Researchers at Seattle Children’s Hospital have paused testing of an experimental cancer cell therapy from biotechnology company 2Seventy Bio after a participant in an early-stage clinical trial died.
The trial, dubbed PLAT-08, is now on hold while researchers investigate the cause of the study volunteer’s death, and its potential link to 2Seventy’s treatment, which is made from patient T cells.
“The safety of every patient who participates in our studies or is treated with our therapies is the utmost priority for us, and we are in communication with [the Food and Drug Administration] while we assess the data surrounding this [severe adverse event], and the potential next steps for the study,” said Steve Bernstein, 2Seventy’s chief medical officer, in a Wednesday statement.
2Seventy’s treatment is designed to treat acute myeloid leukemia, a type of blood cancer that’s proven harder to target with cell therapy than other leukemias and lymphomas. The PLAT-08 study is the first time 2Seventy has tested a technology dubbed DARIC in humans.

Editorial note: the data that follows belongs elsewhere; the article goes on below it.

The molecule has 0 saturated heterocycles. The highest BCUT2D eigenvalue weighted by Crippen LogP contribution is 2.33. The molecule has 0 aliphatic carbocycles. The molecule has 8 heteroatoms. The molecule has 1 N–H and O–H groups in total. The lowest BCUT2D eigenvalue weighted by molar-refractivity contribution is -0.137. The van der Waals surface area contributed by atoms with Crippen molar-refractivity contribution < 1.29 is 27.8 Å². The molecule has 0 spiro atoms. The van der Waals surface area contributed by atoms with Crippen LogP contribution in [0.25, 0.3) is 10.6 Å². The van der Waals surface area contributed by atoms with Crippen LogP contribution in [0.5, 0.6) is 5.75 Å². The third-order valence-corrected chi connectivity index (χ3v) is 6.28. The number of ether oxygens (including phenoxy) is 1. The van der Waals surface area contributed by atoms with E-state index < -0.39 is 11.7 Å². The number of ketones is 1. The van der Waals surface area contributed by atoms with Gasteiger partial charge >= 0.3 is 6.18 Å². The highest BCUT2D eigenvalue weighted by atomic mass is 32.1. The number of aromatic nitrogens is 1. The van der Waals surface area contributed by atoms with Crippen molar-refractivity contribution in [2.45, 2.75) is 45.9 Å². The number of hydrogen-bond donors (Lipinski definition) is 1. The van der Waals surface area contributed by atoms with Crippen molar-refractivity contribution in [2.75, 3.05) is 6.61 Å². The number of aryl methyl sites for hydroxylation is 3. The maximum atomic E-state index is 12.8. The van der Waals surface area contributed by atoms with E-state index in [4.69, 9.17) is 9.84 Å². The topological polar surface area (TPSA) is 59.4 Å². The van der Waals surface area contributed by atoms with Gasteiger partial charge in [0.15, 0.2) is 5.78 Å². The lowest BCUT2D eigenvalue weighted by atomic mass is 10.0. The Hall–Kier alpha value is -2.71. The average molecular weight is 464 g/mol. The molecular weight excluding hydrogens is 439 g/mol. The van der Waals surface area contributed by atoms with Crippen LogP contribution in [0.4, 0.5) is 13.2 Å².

The patient who died was the first to receive a higher dose after several others had been treated at an initial, lower level, 2Seventy said.
Acute myeloid leukemia, or AML, presents several challenges to cell therapy developers. Protein targets for AML cell therapies are expressed on healthy cells as well as cancerous ones, raising the risk of treatment-related toxicity. Past attempts to design an AML cell therapy have also had difficulty getting positive effects to last.
In response, 2Seventy designed its treatment, called SC-DARIC33, to be adjustable, capable of being turned on and off to minimize side effects. The company planned to test three doses after initial chemotherapy treatment, which is used to prepare patients for cell therapy.
Three participants in the study were treated with the low, initial dose through mid-March, 2Seventy showed in a presentation also posted Wednesday, and no dose-limiting toxicities were reported.
SC-DARIC33 is one of two experimental cell therapies 2Seventy has in clinical testing beyond its approved multiple myeloma medicine Abecma, which is sold by Bristol Myers Squibb. The company was spun out of Bluebird bio in November 2021, and is led by former Bluebird executives, including CEO Nick Leschly.
Shares in 2Seventy fell by more than 12% in Wednesday morning trading.